Sprout – sprout locally found pulses and/or carry seeds like alfalfa from home. This is another use for your container – use it as a sprouting jar and you can just pop it in your backpack during that long bus ride and you’ll have fresh vegies at the end. Sprouting is a really easy way to give yourself some good nutrition and fresh food in far-flung places; we’ve written a whole blog post about sprouting so have a look here for more details.

 

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alfalfa sprouts

Rather than looking in local shops for processed, packaged snacks for long travel days, eat lots of fruit. Again, see what’s cheap and abundant in the market and eat heaps of it. Don’t buy apples in the tropics; they don’t grow here. In Cuba right now it is mango season and, for the record, I suspect they’re the best mangos in the entire world. We are buying nine or ten of these enormous treats for the equivalent of a dollar and mangos have become our every occasion snack. In Uganda it was bananas and avocados. In Tasmania in late summer it is apples.

 

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Get creative. Think about a balanced meal and replace known foods with local equivalents – for example if you normally eat bread, rice or pasta and these things are not to be found in any quality look at what local carbohydrate-rich foods are available in the market. You could use plantain, sweet potato, maize or cassava instead. If you don’t know how to prepare these foods ask the person selling them, ask the internet if you have access to it or ask us, we might know!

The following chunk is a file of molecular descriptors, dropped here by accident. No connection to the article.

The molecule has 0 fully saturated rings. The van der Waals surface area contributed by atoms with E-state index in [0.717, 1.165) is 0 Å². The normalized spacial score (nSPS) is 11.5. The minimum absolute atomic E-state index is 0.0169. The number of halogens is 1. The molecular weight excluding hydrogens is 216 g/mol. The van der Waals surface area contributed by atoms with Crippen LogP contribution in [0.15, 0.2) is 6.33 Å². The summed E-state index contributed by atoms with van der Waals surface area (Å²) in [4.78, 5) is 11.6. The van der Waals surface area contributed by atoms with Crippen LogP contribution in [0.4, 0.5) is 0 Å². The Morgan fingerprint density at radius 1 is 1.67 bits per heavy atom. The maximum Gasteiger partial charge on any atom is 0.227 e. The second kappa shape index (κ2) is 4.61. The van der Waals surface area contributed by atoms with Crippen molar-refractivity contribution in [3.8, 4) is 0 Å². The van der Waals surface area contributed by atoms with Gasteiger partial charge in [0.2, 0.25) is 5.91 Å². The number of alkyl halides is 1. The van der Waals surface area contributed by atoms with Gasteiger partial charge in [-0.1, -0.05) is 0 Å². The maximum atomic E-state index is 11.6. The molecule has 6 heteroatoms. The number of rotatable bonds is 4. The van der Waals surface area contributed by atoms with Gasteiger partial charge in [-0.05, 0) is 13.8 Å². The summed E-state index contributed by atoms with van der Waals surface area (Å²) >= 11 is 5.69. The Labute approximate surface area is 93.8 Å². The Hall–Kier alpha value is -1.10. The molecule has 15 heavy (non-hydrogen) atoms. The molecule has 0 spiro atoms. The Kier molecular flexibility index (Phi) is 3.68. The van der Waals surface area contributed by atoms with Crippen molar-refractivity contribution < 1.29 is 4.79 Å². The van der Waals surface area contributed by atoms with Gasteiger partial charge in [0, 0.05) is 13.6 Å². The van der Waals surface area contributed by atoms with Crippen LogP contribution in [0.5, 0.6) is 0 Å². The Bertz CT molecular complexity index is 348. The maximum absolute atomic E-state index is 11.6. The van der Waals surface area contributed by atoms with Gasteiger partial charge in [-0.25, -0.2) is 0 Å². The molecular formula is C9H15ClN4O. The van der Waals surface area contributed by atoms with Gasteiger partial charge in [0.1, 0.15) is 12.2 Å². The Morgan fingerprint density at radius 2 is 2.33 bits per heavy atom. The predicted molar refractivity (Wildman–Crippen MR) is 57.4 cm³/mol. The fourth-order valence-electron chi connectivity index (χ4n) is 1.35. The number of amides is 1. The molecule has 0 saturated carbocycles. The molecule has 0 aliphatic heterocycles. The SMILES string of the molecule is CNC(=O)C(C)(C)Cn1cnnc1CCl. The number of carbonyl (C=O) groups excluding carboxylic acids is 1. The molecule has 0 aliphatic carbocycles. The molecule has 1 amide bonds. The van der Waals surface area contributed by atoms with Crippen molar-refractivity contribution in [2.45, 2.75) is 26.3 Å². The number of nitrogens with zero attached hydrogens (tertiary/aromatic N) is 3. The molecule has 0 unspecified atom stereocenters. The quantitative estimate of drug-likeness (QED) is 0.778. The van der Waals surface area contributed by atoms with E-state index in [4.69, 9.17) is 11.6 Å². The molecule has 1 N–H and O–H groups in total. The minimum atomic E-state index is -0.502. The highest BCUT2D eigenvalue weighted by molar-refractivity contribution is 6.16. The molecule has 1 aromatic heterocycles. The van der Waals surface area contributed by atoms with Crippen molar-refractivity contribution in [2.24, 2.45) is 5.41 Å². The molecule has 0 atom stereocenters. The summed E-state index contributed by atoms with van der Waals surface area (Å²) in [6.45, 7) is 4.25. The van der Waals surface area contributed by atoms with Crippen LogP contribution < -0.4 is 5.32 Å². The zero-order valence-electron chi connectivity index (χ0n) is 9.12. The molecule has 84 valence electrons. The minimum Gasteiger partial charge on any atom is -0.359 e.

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black beans and tomato, boiled eggs, steamed plantain, avocado and sprouts

A final tip that is related less to resourcefulness and more to simply food and travelling… carry with you enough muesli for at least one breakfast when arriving in a new land. Often we arrive at some strange hour after days of long flights and waiting in airports. We wake up jetlagged and confused and really just need breakfast before anything else happens. Muesli and water is an excellent start and it makes good use of that plastic container and spoon. Then we can enter the world and figure out how to find the next meal. If you don’t eat muesli there will be something you can carry so that you don’t have to stumble into the morning in a new country with nothing in your belly. We tend to carry chocolate as well, but that goes without saying. Speaking of muesli and water, it’s really great travelling with a small water filter. Again, it saves the personal environmental responsibility of squillions of plastic bottles and you’ve always got drinking water. Ask us for water filter tips, if you’re not sure what to get.

 

These are some ways in which we approach the challenge of finding good food in different places while still embracing the culinary uniqueness a new land has to offer. Everyone has different ways of navigating this and we’d love to hear your ideas, so please leave us a comment!

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produce market with mama